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Film Review: Damon’s THE GREAT WALL Is A Great Mess

Film Review: Damon’s THE GREAT WALL Is A Great Mess

It may have taken the ancient Chinese 1,700 years to build a 5,000 mile-long magnificent Great Wall to stave off enemies, but it only took the filmmakers of The Great Wall about 12 months to ruin 95 minutes of runtime to scare away audiences. Although the film is directed by Chinese master Zhang Yimou (Hero, House of Flying Daggers), and American icon Matt Damon, the end product is nowhere near the realm of excitement that these talented figures promise.

When we first encounter Damon as European mercenary William, other than wondering the provenance of his half-baked accent, you see him escaping pursuit by Mongolian bandits and later slaying a horrendous creature the locals know as “Taoties.” William is joined by an appropriately wily Spaniard, Tovar (played by Pedro Pascal of Game of Thrones fame), on a quest to steal a legendary “black powder” from the technologically-advanced cultures of the East.

The rest is given away entirely by the overly exposed trailer: the Chinese armies that the scallywag Europeans want to rob have problems of their own, namely extraterrestrial monsters sent by the Gods in a green meteor as a punishment. Enter the unwitting heroes.

An impossibly trite redemption story litters the otherwise amusing battle sequences that follow, with Damon’s William, a former scoundrel, a lost soul, a man at bay, finding meaning in doing the right thing, discovering his true good self, and saving the newly appointed and perfectly virtuous if long-suffering General Lin (Jing Tian). Some call it Whitewashing, I call it horrendous filmmaking.

Nothing much else of note happens that you do not expect. Warriors make noble sacrifices in the name of culturally misappropriated stereotypes that have to do with codes like “trust” and “honor.” Bandits try to make an escape with the loot but end up in the monster’s belly or worse (William Defoe lazily portrays another European baddy that you hope is soon vanquished). Capital folk are too stupid to see the dangers that are coming but really are only there to be saved by the cleverer heroes.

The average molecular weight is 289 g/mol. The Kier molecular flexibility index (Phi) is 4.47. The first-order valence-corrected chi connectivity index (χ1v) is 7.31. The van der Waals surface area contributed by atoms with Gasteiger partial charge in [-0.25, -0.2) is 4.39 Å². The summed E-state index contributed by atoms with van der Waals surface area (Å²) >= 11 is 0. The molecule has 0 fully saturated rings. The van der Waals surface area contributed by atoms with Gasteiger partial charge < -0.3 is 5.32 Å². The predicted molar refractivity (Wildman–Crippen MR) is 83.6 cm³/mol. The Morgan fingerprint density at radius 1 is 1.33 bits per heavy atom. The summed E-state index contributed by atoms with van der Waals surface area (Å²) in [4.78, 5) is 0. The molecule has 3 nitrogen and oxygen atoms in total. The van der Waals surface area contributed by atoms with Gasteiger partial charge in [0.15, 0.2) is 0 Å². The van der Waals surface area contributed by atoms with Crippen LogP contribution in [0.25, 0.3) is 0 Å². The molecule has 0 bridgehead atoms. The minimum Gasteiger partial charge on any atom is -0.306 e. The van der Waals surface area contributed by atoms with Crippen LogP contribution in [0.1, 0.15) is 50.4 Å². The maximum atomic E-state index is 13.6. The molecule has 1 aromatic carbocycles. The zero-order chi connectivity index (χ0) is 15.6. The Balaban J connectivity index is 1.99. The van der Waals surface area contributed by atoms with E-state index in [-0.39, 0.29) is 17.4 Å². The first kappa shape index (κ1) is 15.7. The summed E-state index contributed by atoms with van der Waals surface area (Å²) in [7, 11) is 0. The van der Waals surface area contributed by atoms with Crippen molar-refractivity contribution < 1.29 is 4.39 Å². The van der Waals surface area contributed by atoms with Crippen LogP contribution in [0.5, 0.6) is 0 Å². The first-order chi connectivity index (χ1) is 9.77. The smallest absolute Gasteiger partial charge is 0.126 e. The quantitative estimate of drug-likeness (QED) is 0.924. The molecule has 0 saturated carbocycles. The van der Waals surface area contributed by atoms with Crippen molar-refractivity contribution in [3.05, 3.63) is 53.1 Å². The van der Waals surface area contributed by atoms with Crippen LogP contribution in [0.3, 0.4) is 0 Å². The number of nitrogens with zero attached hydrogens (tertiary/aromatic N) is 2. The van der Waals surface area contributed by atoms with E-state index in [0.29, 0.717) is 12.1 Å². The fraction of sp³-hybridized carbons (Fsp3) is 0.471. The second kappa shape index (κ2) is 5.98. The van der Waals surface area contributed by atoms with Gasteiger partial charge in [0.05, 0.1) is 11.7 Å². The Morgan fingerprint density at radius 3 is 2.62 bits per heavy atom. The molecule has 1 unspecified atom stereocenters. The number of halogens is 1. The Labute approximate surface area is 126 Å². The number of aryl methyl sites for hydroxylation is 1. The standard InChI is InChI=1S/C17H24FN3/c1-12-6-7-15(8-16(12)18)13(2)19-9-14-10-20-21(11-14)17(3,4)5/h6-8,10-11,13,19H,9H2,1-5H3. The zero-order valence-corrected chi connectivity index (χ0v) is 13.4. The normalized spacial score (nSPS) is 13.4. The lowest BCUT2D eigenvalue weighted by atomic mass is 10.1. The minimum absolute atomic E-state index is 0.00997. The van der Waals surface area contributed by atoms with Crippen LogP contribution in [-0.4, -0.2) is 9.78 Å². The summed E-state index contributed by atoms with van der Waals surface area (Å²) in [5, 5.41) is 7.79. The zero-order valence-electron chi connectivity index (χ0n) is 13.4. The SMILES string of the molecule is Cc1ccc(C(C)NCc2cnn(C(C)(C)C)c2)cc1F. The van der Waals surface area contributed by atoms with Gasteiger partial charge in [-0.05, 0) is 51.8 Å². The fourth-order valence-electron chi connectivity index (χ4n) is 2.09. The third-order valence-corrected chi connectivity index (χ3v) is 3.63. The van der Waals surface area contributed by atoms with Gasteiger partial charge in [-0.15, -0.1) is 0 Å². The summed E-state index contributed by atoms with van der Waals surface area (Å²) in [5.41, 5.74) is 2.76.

This being a Zhang Yimou movie, you’ll at least be treated to a visual feat here or there. Panoramic shots of the digitally rendered Great Wall are a thing of beauty, and some of the fast-to-slow sequences, particularly those involving projectiles, are exciting to watch. But even here the film’s effects, much like its storylines, end up jumbled, garbled, and confused. There is too much going on at the same thing that nothing is going on, and the technically impressive Chinese prove to be too much so, with inventive but silly contraptions they use to fight a powerful enemy from outer space cluttering a landscape that is already polluted with one-to-many critters.

Fundamentally, The Great Wall’s problem is that it has no idea what kind of movie it is or should be. It tries to be a horror flick (those Taoties springing at you from the mist like in the worst part of Alien movies), an epic fantasy story (with cheap siege sequences clearly reminiscing of The Two Towers), and a dull redemption romance movie all at once (think Pearl Harbor, yikes). It ends up being none and nothing more than a Frankenstein-like amalgam of those genres.

If you can get past the cringe-worthy dialogue, the breakneck speed at which one battle scene gives way to an unexplained next, and the unapologetically clichéd development of the central characters, you’ll be entertained for as long as the popcorn lasts, wowed at one or two climatic action sequences and their recurring effects towards the end, and then forced into forgetting it the moment the lights come back on and the Wall fades into history.


Grade: D+

About The Author

J. Don Birnam

J. Don Birnam, the pseudonym of a New York City-based writer, is a voting member of the New York Film Critics Online and has been a movie lover since he saw the first Teenage Mutant Ninja Turtles film in theaters at a tender age. JDB has been a devoted student of American film history every since. His favorite films range from Back to the Future to West Side Story, depending on the time of day, and has a mildly unhealthy obsessions with the Academy Awards. Any similarity with the slightly unstable writer in the seminal 1944 film 'The Lost Weekend' is pure coincidence

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